The intelligence community’s major technology program wasn’t moving as quickly as officials thought it should. So, the chief information officer of the Office of the Director of National Intelligence made an unusual decision to change the oversight of the program.
Al Tarasiuk, ODNI’s CIO, brought the systems integration role into his office and away from the intelligence community agencies who are leading the efforts to implement different parts of the intelligence community IT Enterprise (ICITE) program.
“What we discovered was that it’s very hard for these agencies to worry about provisioning these services for us and at the same time integrating with their other service provider partners to ensure the services all work together,” Tarasiuk said during a recent media roundtable update on the ICITE program. “We discovered that piece of it wasn’t being done. We asked them to do it. We probably should’ve asked ourselves to do it for them. What happened here is we ended up doing it. We’ve now taken on the systems integration role to ensure that these services comes together. That was kind of a bump in the road that delayed us a little bit.”ICITE met its first round of milestones in August.
“We declared the milestone, which we called the initial baseline, which involves the deployment of the first substantiation of the IC desktop to a few thousand Defense Intelligence Agency and National Geospatial-Intelligence Agency users,” he said. “They are the providers of the desktop. They are developing the single desktop to the community. They determined earlier on they would be first ones to deploy the new desktop tool. We also stood up the first substantiation of the IC cloud with both storage, data hosting and virtual hosting capabilities. The applications mall went online as well with a number of applications registered in the mall that folks across the community could use.”
Tarasiuk said while the standardized desktop, which includes email and collaboration software, is available to only those few thousand users, the cloud infrastructure and the apps store are available to all IC employees with a top secret, sensitive compartmented information (TS-SCI) clearance.
ICITE is not a big project, but rather several small ones with the goal of standardizing the IT infrastructure for all 17 intelligence agencies at the TS-SCI level.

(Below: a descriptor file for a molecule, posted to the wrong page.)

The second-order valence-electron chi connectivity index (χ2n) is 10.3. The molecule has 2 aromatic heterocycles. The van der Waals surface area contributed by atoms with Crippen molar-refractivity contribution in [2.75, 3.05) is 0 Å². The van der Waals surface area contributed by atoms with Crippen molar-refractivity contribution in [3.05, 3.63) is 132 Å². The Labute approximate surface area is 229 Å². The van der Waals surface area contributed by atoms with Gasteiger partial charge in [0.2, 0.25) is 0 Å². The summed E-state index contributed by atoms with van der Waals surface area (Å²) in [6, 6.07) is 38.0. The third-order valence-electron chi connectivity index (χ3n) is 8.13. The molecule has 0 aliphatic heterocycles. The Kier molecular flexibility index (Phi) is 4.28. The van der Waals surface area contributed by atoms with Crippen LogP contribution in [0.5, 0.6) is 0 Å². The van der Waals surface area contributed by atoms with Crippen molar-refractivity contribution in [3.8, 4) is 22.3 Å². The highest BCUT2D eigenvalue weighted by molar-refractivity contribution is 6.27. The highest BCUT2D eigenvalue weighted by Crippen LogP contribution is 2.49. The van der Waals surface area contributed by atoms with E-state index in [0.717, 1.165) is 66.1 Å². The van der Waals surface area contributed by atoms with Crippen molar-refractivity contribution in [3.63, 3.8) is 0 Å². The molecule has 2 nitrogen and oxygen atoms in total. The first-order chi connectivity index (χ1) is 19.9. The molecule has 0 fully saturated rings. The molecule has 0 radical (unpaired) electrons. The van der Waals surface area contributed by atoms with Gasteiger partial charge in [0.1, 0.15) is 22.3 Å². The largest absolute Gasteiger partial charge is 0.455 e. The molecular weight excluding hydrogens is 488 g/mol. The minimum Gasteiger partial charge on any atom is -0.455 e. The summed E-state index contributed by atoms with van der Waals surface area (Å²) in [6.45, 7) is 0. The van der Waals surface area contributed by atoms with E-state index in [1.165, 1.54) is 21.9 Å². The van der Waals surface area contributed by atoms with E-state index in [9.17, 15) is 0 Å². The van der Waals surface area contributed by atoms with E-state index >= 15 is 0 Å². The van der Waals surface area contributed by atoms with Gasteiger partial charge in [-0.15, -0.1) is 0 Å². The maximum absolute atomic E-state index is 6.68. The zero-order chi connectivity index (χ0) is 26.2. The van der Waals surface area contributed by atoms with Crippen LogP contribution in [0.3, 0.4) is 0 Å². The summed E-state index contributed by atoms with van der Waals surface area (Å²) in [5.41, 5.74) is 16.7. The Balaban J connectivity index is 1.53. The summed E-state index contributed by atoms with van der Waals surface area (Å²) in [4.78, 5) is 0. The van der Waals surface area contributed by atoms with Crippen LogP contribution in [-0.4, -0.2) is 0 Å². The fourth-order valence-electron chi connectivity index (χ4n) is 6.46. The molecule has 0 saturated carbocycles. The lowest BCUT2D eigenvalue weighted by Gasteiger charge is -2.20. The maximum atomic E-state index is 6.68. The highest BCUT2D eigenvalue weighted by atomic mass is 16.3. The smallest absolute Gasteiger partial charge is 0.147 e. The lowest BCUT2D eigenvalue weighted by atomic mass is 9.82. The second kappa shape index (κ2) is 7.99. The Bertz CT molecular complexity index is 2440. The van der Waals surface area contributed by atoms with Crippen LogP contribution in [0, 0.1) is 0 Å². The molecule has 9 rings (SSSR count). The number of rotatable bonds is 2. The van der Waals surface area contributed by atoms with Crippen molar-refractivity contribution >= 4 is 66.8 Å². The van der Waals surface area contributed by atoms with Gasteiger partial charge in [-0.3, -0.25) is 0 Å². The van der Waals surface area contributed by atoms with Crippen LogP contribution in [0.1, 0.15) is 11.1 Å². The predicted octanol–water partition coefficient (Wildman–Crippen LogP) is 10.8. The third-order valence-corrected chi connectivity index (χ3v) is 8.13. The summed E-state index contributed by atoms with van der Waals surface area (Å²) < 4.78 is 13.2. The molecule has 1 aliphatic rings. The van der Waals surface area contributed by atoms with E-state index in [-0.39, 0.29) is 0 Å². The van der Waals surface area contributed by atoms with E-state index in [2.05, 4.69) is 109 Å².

Tarasiuk said his office is taking over the systems integrator role by using both internal staff and contractors.
“It was fairly easy to determine as part of our oversight role we would have the oversight of the integration as well,” he said. “We, just in fact, are going through a contract transition where we have gotten better alignment of skills to what we need to do in ICITE.”
Now that the systems integrator role is solved, Tarasiuk said ODNI has big plans for ICITE in the coming years.
“We will continue scaling once we are sure the resilience is there for production,” he said. “Agencies will start transition above just compute and data and storage, and the business model, so all the things around how do you run this thing, how do you manage it, how do you finance it, we will do a lot more work there. Those are three or four big things we are going to do in this next year.”
Tarasiuk said ODNI expects to have most of the IC using the ICITE capabilities by fiscal 2018.
“The timeline is that we plan on six month to a year incrementals. So we are looking at 2014 and what we will do in 2014. We know what our vision is and what we are trying to achieve,” he said. “I still think if we continue at the pace we are going at now, the 2018 timeframe is a year that we will have a pretty substantial number of users mostly on the IC desktop and on the cloud infrastructure.”
Each week, host Jason Miller interviews federal agency chief information officers about the latest IT directives, IT challenges and successes. Jason Miller has been executive editor of Federal News Radio since 2008, directing the news coverage on federal technology, procurement, finance and human resources issues.